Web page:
[Question] If I want to test how good I would be as an AI safety researcher alongside my full-time job (with the hope of it becoming my full-time career at some point), is this a good plan?

Introduction & context

I became aware of the AI safety problem around 8 years ago. I was intrigued by it and when I re-read Superintelligence, I decided to get a master’s degree in Computer Science (my bachelor’s degree is in Information Systems). Shortly after I graduated however, my interest for AI safety waned. It waned mainly because I felt that I couldn’t make a significant contribution if I’m not employed by companies like OpenAI or DeepMind, and I didn’t think I really could work there because:

  • they seem to be hiring people from top-tier American universities (i.e. MIT, Berkley etc.)

  • I wanted to work remotely, since I’m not from the USA and there are other things besides AI safety research that I want to do with my life

After I graduated, I got employed as a machine learning engineer. I have stumbled upon How To Get Into Independent Research On Alignment/​Agency and Study Guide, but I kept them in my bookmarks and haven’t read them, until now.

Very recently, I decided that I’d like to have a stab at being an AI safety researcher. This was mainly due to the fact that I never really tried striking it out on my own and I want to try it. My constraint is that I’m doing this as a side project, alongside my full-time job and other things in my life (gym, social life etc.).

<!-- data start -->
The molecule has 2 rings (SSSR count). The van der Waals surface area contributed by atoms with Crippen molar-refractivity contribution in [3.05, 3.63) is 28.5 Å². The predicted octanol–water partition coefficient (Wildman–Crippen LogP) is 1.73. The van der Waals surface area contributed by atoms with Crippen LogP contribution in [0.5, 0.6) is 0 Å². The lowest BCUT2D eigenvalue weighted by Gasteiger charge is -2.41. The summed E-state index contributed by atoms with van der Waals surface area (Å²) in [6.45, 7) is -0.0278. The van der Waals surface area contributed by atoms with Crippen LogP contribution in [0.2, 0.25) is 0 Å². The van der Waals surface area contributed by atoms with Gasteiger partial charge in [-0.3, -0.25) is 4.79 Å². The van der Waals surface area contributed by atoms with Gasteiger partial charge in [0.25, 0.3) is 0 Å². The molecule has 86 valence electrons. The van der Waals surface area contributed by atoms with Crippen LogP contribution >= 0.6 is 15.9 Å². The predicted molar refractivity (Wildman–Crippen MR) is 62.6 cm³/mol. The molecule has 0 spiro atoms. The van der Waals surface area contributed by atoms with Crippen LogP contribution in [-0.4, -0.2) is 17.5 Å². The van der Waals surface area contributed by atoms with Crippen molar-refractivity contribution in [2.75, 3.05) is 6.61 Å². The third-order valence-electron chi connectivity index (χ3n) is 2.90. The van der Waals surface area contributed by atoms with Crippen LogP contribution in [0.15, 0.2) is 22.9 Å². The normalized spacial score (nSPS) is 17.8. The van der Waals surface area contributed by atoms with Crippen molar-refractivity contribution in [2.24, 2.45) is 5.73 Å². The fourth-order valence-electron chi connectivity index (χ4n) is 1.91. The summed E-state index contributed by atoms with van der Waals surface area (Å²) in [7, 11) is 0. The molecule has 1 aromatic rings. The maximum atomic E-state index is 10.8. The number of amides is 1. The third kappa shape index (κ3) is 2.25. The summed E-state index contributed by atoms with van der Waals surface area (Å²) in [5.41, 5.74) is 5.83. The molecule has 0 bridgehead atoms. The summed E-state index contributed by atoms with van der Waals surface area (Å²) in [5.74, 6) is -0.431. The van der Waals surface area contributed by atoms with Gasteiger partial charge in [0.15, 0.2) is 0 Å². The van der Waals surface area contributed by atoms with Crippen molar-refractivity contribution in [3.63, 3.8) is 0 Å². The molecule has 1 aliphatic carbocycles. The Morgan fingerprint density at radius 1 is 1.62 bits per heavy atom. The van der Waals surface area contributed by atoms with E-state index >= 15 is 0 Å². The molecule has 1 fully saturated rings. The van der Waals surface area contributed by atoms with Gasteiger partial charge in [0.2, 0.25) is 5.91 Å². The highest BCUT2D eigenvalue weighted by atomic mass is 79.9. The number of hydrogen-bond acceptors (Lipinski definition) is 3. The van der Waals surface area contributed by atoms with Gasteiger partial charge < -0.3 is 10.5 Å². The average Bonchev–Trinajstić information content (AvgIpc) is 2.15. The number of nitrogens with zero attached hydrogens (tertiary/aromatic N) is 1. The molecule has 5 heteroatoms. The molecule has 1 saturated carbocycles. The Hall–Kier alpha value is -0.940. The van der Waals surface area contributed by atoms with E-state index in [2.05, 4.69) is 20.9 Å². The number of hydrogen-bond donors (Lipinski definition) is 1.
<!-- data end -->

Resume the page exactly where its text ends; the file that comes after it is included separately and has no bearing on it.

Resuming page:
The other reason why I haven’t tried so far was because I also felt a bit unsure of myself because during my college education, I didn’t have some courses such as physics (my physics stopped in high school) and while I did have some math, I never took a test where I had to do multi-dimensional integrals or solve differential equations. I wouldn’t say my math background is non-existent, I just felt that people at leading research organizations had a much better background than me and I thought to myself: “What’s the point?”.

With that being said, I recently realized that I’m not getting any younger (I’m 26 now) and that I’d like to at least try to become a professional AI safety researcher. If I fail that will hurt, but at least I will sleep peacefully knowing that I tried.

Hence, I designed a plan on how I intend to do this, which I demonstrate below. Before that, I’d like to state my goal clearly:

My goal: Test the viability of me being an AI safety researcher, as fast as possible. I’m treating this as a side project with no set deadline; this is something I will do until my interest wanes. Also note that it may be possible that I’m a good AI safety researcher, but that I’m not a professional, that is, I don’t get paid for it. This could be the case if no one wants to fund me since I want to work remotely, for example. I’m still thinking about this possibility, as ideally I’d like to get paid for AI safety research if I’m good at it, but I’m also open to the possibility of doing this as a hobby, if I’m actually making contributions.

My plan

My plan, based on what I learned from the posts I linked above, is as follows:

  1. Read up on the topics I am most interested in. What interests me most is value learning, so I could start there.

  2. Make comments /​ ask questions about things I don’t understand or disagree with.